Efforts by ADHA Make Impact on ADA Code Reversal Decision

Mar 20, 2003, 00:00 ET from American Dental Hygienists' Association

    CHICAGO, March 20 /PRNewswire/ -- The American Dental Hygienists'
 Association is pleased to announce that in response to efforts by ADHA, the
 American Dental Association's Committee on Code Revision has reversed
 problematic language in ADA's Current Dental Terminology, fourth edition
 (CDT-4) manual, which became effective January 1, 2003.
     On that date, a number of changes were made to the previous insurance
 reporting codes for dental procedures (CDT-3), which ADHA believes created a
 potentially damaging situation for oral health care consumers.
     CDT codes are the recognized dental insurance codes for the entire U.S.
 and are used by private insurers, Medicaid and other third-party payers. The
 codes are updated every two years, with the revisions effective at the start
 of the following calendar year.
     The previous definition defined the adult prophylaxis (teeth cleaning) as
 scaling AND polishing to remove coronal plaque, calculus and stains, while the
 new definition that took effect in January referred to scaling AND/OR
     According to ADHA President Kimberly K. Benkert, "This seemingly minor
 change represented a major potential threat to the safety and welfare of the
 public. The potential harm to the patient is quite clear. Scaling to remove
 calculus is the preventive element of the prophylaxis, while polishing is a
 selective cosmetic and esthetic addition to the scaling procedure and has no
 therapeutic value in preventing or treating periodontal (gum) disease."
     Benkert adds that ADHA's concern with this perceived minor change is that
 it would allow practitioners in states to submit polishing services as a
 complete and therapeutic prophylaxis.
     "It was our position that this would be both misleading and risky for
 consumers, who might be unaware that a polishing is not a complete
 prophylaxis," said Benkert.
     In response to CDT-4 changes, ADHA initiated several proactive measures to
 effect a reversal decision. Today's announcement demonstrates the positive
 results of these actions.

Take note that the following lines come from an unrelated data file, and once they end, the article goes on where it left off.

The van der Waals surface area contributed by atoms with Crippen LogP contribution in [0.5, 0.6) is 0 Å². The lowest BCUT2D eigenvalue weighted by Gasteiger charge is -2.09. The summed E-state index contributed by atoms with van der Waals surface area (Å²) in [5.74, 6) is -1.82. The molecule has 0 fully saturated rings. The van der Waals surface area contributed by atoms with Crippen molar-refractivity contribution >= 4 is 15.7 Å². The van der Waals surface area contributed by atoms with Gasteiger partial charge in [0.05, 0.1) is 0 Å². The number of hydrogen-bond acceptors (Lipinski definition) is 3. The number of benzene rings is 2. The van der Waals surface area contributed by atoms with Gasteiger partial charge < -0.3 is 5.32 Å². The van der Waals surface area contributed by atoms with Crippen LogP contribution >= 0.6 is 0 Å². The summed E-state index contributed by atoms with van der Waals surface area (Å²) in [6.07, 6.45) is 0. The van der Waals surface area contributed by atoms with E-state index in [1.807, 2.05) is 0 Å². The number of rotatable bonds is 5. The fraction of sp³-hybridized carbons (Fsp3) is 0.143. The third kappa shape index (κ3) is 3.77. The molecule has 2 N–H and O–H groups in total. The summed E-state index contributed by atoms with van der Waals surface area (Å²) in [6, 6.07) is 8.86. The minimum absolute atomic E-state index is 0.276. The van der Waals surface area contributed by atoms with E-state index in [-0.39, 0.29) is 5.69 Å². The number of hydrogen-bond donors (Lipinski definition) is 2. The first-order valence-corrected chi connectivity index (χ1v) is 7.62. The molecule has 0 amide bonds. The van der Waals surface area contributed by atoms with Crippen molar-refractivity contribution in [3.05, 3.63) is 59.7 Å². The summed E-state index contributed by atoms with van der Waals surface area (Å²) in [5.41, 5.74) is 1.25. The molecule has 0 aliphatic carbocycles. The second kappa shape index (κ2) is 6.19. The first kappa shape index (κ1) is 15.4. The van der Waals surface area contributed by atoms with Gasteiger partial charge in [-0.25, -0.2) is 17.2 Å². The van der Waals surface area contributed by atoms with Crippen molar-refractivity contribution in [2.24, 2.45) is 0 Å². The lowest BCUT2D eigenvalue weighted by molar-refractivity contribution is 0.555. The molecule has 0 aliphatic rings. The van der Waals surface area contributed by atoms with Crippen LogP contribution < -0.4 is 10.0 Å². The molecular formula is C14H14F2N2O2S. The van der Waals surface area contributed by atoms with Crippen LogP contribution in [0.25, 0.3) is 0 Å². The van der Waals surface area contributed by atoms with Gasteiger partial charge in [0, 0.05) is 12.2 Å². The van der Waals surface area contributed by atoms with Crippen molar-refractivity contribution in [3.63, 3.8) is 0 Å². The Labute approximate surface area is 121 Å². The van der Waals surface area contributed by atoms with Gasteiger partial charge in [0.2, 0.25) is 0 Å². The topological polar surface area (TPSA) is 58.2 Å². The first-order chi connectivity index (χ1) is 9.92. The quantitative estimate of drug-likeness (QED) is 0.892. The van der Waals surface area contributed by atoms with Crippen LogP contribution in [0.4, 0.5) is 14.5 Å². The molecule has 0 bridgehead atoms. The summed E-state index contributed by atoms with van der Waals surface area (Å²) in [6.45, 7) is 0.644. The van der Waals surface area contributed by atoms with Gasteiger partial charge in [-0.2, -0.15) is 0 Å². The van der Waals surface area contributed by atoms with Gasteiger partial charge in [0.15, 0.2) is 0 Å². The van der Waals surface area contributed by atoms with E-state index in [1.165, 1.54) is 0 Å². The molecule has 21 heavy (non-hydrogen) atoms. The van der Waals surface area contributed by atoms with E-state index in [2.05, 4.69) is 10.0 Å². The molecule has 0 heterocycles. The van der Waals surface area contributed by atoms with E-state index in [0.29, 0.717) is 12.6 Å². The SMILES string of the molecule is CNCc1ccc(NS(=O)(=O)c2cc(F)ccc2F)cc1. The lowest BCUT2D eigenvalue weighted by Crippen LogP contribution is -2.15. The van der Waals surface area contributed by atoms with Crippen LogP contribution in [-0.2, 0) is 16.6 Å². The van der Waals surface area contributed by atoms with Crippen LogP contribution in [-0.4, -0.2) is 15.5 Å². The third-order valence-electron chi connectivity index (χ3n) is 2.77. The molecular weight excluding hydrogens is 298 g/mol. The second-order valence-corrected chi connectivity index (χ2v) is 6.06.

Letters were sent to every state dental board, state consumer protection
 agencies, dental hygienist members of state dental boards, and state dental
 hygiene association presidents. In addition, ADHA published an article on
 CDT-4 in its January 2003 issue of Access, a national magazine that focuses on
 health and practice news, professional issues, and legislative developments
 that are important to dental hygienists. Finally, ADHA staff were represented
 at the ADA's Code Revision Committee (ADA CRC) meeting in February. At the
 meeting, ADA CRC reversed the language to correctly reflect the minimum level
 of quality care and protection of the public in CDT-3.
     "We still have concerns with the way the prophylaxis code in CDT-4 is
 worded. In particular, we are concerned with the use of the word 'coronal',
 which does not address scaling below the gumline," said Tammi O. Byrd, ADHA
 president-elect. "ADHA will be taking steps to request further clarification
 of this language."
     The primary purpose of ADHA's efforts was to bring attention to this issue
 with ADA, state boards and state consumer protection offices on an issue that
 could have detrimental effects on the most important element, the oral health
 of the consumer, as well as third-party insurers and dental hygienists.
     "ADHA is delighted with ADA's decision to reverse CDT-4, due to the
 successful efforts of its staff and leadership," said Benkert. "The initial
 code revision to 'and/or' was more than just an insurance issue, it created an
 ethical dilemma and a potentially harmful effect on the quality of patient
     ADHA is the largest national organization representing the professional
 interests of the more than 120,000 dental hygienists across the country.
     Dental hygienists are preventive oral health professionals, licensed in
 dental hygiene, who provide educational, clinical and therapeutic services
 that support total health through the promotion of optimal oral health.
     For more information about ADHA, dental hygiene or the link between oral
 health and general health, visit ADHA at http://www.adha.org .

SOURCE American Dental Hygienists' Association